Two patients with the same type of cancer may have very different reactions to identical chemotherapy treatments because their cancers have different genetic causes. Doctors currently can’t predict which patients will have a good long-term response to a drug and which patients’ cancer will come back.
Researchers at the University of Virginia have developed a computer model that addresses this problem by using genetic analysis of tumors to predict which chemotherapy regimen will do patients the most good. The model has initially been tested in bladder and breast cancer, but it seems to have predictive power in all cancer types. The researchers are integrating the model into clinical trials to test whether it can be used to select the patients most likely to respond to a particular drug. They hope it will eventually be used routinely to help doctors quickly find the best treatment for cancer patients.
In a test of the model in two large trials of drugs for breast cancer, the model predicted with 85 percent accuracy which patients would and would not respond to treatment.
Dan Theodorescu, director of the Paul Mellon Prostate Cancer Institute, at the University of Virginia, believes that his group’s model is the first of its kind. It was developed using a database of information on about 60 human-cancer-cell lines maintained by the National Cancer Institute. This database includes information about how these cancer cells respond to more than 100,000 compounds, including all anticancer therapies approved by the Food and Drug Administration. The model also draws on gene-expression analysis of these 60 cancer types–that is, what genes they have and how they are using them.
Theodorescu says that his model uses gene-expression analysis as a kind of Rosetta stone for translating drug sensitivity in the 60 initial cell lines into a prediction of drug sensitivity in whatever tumor researchers are studying. He suggests that the model will also have predictive power for the many other cancer types not included in the initial group, including lung and pancreatic cancer and lymphomas.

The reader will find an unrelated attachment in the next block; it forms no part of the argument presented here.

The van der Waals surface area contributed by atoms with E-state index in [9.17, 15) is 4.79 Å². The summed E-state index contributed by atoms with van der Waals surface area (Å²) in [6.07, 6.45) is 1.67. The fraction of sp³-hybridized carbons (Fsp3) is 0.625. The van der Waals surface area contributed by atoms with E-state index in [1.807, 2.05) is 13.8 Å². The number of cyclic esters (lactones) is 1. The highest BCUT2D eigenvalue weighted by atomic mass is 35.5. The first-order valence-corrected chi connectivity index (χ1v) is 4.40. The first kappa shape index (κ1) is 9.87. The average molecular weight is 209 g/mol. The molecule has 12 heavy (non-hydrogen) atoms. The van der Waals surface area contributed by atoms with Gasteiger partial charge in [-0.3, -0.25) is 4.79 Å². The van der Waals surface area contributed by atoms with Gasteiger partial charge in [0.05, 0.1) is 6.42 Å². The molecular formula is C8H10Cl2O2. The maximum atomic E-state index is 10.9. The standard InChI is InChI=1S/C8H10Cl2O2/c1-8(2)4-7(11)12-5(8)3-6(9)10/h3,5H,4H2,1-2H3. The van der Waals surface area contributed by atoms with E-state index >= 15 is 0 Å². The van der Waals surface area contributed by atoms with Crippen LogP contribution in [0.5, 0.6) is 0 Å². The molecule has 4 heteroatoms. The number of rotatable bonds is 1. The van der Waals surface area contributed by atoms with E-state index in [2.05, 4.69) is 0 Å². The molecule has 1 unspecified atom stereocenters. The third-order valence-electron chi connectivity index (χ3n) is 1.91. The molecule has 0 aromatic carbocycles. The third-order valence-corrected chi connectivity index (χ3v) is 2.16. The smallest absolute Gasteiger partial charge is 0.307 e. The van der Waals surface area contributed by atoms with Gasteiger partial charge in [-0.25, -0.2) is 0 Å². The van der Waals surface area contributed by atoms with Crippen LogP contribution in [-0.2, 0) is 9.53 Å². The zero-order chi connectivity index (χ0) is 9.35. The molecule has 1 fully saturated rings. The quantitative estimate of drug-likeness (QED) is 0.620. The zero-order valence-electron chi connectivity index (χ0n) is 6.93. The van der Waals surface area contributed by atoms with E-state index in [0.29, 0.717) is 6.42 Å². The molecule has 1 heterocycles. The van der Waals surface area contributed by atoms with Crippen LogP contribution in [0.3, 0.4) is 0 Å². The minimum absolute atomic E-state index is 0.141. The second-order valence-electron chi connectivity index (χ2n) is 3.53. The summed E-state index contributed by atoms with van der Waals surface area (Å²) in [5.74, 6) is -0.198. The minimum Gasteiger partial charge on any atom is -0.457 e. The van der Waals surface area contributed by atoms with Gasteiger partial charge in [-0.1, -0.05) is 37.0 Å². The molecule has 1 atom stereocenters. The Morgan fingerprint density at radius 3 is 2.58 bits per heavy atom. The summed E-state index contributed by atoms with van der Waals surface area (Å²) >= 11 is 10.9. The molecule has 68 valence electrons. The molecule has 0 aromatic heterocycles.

Theodorescu and his collaborators also showed that the model could predict how patients would respond to cancer drugs. He is planning studies and clinical trials with researchers and centers around the country to validate the model across all major human cancers.
“This is a very innovative approach,” says W. Marston Linehan, chief of urologic oncology at the National Cancer Institute’s Center for Cancer Research.
“Scientists have been trying to apply [genetic analysis] to cancer treatment, but it hasn’t panned out the way we’d like,” says Cheryl Lee, associate professor of urology at the University of Michigan Comprehensive Cancer Center. “What [Theodorescu] is doing with [his model] is very novel because it uses computer modeling not only to discern tissue types, but [he] literally tries to match patients with chemotherapeutics.” Lee is part of a Michigan group that is collaborating with Theodorescu on a bladder-cancer clinical trial incorporating the model.
Most patients respond to chemotherapy in the short term, but, particularly in the case of bladder cancer, patients who respond over the long term to a given drug are rare, and the cancer often recurs. Lee hopes that the model will help match patients with drugs that will work over the long term.
The gene chips used for the studies, made by Affymetrix, now cost only $260. Theodorescu says that this price is “trivial compared to imaging,” such as the magnetic resonance imaging and PET scans routinely used in clinical trials. And he says that the price could come down if researchers used Affymetrix chips customized for particular cancer types.
Most hospital laboratories don’t have the resources to perform and interpret gene-expression analysis. But Theodorescu hopes it will become a routine part of patient care in the next five or ten years, complementing the under-the-microscope tissue analysis currently used to characterize cancers.
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